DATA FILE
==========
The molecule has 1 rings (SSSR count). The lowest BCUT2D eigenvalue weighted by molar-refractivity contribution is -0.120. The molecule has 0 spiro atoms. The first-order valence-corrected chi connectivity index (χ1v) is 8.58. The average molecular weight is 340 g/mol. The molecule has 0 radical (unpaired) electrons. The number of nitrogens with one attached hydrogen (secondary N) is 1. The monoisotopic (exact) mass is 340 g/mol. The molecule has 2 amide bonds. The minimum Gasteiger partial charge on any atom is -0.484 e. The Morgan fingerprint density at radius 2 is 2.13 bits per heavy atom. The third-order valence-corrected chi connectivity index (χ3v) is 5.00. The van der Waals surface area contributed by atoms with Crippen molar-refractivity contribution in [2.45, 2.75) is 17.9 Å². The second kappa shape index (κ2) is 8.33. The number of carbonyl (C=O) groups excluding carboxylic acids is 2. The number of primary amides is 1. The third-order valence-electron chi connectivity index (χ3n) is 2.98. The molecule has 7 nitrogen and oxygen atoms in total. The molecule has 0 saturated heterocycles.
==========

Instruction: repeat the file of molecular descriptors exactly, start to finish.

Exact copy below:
The molecule has 1 rings (SSSR count). The lowest BCUT2D eigenvalue weighted by molar-refractivity contribution is -0.120. The molecule has 0 spiro atoms. The first-order valence-corrected chi connectivity index (χ1v) is 8.58. The average molecular weight is 340 g/mol. The molecule has 0 radical (unpaired) electrons. The number of nitrogens with one attached hydrogen (secondary N) is 1. The monoisotopic (exact) mass is 340 g/mol. The molecule has 2 amide bonds. The minimum Gasteiger partial charge on any atom is -0.484 e. The Morgan fingerprint density at radius 2 is 2.13 bits per heavy atom. The third-order valence-corrected chi connectivity index (χ3v) is 5.00. The van der Waals surface area contributed by atoms with Crippen molar-refractivity contribution in [2.45, 2.75) is 17.9 Å². The second kappa shape index (κ2) is 8.33. The number of carbonyl (C=O) groups excluding carboxylic acids is 2. The number of primary amides is 1. The third-order valence-electron chi connectivity index (χ3n) is 2.98. The molecule has 7 nitrogen and oxygen atoms in total. The molecule has 0 saturated heterocycles.